U.S. Attorney Provides Details on Federal Officers in Milwaukee

Politics

U.S. Attorney Provides Details on Federal Officers in Milwaukee

By Will Kenneally

July 29, 2020 • Southeast Region

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Milwaukee

Milwaukee skyline.


The U.S. attorney for the area that covers Milwaukee gave details on the deployment of federal officers to the city, saying Wisconsin was not going to see the same federal response as in Portland, Oregon.

“You will not see federal agents amassing on the streets of Milwaukee,” said U.S. Attorney Matthew Krueger. “The federal investigators that come through Operation Legend will work just like the existing agents on existing task forces to investigate crime.”

Operation Legend is a multi-state deployment of federal officers to assist local authorities with policing violent crime. Krueger said the deployment was separate from the deployment of federal officers in Portland used to protect federal buildings.

“Today, we have extended Operation Legend to Cleveland, Detroit, and Milwaukee, three cities that have seen disturbing increases in violent crime, particularly homicides,” U.S. Attorney General William Barr said in a press release Wednesday.

According to the release, Milwaukee will see an influx of more than two dozen officers from the Federal Bureau of Investigation, Drug Enforcement Agency, Bureau of Alcohol, Tobacco and Firearms, and U.S. Marshals Service. Ten of those officers will be deployed immediately, with the rest coming to the city over the next year.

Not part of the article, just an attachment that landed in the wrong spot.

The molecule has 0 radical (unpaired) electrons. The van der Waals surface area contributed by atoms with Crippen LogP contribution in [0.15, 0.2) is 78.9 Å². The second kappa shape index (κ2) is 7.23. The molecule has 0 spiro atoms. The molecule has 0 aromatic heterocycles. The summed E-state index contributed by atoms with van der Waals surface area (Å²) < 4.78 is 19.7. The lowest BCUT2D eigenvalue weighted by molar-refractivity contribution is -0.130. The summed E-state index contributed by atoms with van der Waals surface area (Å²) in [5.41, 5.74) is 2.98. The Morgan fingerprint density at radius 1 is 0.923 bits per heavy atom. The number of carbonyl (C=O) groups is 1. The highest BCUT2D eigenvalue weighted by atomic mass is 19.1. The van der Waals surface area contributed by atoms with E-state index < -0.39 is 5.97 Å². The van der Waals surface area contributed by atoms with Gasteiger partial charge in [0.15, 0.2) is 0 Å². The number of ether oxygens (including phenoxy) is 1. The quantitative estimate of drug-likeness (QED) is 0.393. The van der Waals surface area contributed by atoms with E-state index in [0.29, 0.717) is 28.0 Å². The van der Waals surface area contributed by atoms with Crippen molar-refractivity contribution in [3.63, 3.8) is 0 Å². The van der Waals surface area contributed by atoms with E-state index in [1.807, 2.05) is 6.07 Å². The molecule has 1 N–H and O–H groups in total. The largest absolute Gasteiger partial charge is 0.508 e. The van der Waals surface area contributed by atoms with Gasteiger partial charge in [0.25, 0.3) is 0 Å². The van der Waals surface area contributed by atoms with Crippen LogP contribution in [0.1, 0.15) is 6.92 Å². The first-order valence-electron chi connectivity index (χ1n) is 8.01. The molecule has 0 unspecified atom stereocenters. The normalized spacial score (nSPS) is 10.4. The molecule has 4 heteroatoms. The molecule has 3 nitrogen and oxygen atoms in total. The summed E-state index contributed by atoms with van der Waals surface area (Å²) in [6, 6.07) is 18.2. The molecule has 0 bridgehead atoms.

The announcement also comes with $1.9 million in federal funds to assist in the deployment directly, on top of $10.2 million to help Milwaukee area police departments hire more officers.

“A well-funded, a well-trained and a cooperative law enforcement response is...a corner piece to the puzzle of solving violent crime in Milwaukee,” Krueger said.

The deployment of federal troops received initial outcry from Wisconsin officials. Gov. Tony Evers wrote in a letter to President Donald Trump last week that “this type of unilateral intervention” was “not welcome in Wisconsin.”

Wisconsin’s Democratic U.S. Sen. Tammy Baldwin of Madison said during a press event Wednesday that she had spoken with Milwaukee’s U.S. attorney and was pleased by the constraints on the deployment he shared.

“It appears to be the agencies working together more closely to deal with a very significant uptick in crime, especially homicide, and I think that that is an important operation and collaboration and that that needs to have,” Baldwin said.

“What I'm angry about is that Attorney General Barr and the Trump administration never reached out to any of the congressional or statewide elected officials in Wisconsin to give us a heads up in this announcement,” she said.

She added that clarity on the officers’ deployment needed to continue throughout its duration.


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